Lawyers in e-mail row face censure for discrimination

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The London law firm that was sued by a black secretary after a solicitor sent an e-mail requesting that she be replaced by a "busty blonde" is facing disciplinary action for breaches of the race and sex discrimination rules.

A report by the Office for the Supervision of Solicitors (OSS), the regulator of 100,000 solicitors in England and Wales, recommends reprimanding two lawyers and their senior partner in a case that has resulted in a compensation payout of up to £10,000.

The OSS investigation follows an exchange of messages sent hours after Rachel Walker, a legal secretary, had handed in her resignation from the Charles Russell law firm.

One of the solicitors wrote to his colleague: "Can we go for a real fit busty blonde this time? She can't be any more trouble and at least it would provide some entertainment!!"

The two lawyers, one a partner in the firm's commercial department, wrote letters apologising for their behaviour. Clive Hopewell, the partner, dismissed the e-mail as "a childish joke", which he hoped would not "sour a good working relationship", and offered the secretary the chance to "chat" about it over lunch. Adam Dowdney, the solicitor who wrote the e-mail two years ago, described it as a "senseless and thoughtless joke". He expressed his hope that all those involved could put the incident behind them.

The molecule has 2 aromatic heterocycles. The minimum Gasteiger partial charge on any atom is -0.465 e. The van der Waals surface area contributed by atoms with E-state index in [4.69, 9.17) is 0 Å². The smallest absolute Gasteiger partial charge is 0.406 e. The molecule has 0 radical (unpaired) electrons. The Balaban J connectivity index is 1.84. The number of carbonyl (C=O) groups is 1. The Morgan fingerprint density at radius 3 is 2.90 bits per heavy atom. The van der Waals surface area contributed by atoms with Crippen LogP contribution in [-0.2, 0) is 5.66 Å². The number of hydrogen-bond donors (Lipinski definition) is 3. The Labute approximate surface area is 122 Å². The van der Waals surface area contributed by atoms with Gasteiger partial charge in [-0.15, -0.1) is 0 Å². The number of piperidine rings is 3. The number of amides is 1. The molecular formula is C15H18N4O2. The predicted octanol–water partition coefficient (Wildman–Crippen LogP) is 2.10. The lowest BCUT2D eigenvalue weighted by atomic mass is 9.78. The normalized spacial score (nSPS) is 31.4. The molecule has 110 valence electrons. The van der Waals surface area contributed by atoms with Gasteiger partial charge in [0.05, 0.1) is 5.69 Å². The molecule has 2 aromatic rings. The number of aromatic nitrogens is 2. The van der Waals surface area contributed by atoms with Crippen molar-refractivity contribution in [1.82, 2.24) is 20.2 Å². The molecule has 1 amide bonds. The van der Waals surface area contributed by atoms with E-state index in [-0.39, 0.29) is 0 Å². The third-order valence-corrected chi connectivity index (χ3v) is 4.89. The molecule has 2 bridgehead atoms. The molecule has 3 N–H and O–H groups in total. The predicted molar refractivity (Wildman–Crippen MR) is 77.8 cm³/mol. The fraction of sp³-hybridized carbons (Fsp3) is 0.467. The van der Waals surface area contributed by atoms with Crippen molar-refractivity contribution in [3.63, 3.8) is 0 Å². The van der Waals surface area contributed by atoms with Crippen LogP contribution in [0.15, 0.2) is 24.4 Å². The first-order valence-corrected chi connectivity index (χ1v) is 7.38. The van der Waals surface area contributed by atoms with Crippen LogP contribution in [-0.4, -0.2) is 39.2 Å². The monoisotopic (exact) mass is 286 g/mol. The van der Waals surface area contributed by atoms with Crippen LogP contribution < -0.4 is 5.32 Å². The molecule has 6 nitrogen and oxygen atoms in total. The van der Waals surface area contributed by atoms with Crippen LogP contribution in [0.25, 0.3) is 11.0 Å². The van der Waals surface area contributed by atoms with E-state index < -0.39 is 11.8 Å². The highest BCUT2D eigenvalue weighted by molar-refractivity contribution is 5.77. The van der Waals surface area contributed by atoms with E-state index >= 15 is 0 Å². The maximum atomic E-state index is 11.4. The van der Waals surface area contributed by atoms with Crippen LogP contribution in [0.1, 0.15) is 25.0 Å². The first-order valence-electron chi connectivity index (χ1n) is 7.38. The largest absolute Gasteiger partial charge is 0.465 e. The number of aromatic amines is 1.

Ms Walker said she was so upset by the e-mail that she sought help from her doctor, who signed her off work.

The discrimination claim was settled without any admission of liability by the firm.

The OSS caseworker investigating the subsequent complaints of race and sex discrimination has recommended that both solicitors receive a reprimand for breaching the Solicitors' Anti-Discrimination Rule 1995.

The report also calls for the senior partner of Charles Russell, Laurance Watt, to be reprimanded. The investigator said neither lawyer was disciplined by the firm and there was no evidence to support the firm's claim that the allegations were properly investigated. "While all partners are responsible for operating a policy to avoid discrimination, I consider that Mr Watt as senior partner should be held accountable in this matter," the caseworker said. "I suggest the adjudicator expresses disapproval of Mr Watt's conduct."

An OSS spokesman said the adjudicator's final decision was not bound by the caseworker's recommendations.

Lawrence Davies, chairman of the Employment Law Practitioners' Association, said: "Racism and sexism must be removed from the City. The onus is on the City firms and the Law Society to effect real change within the working environment."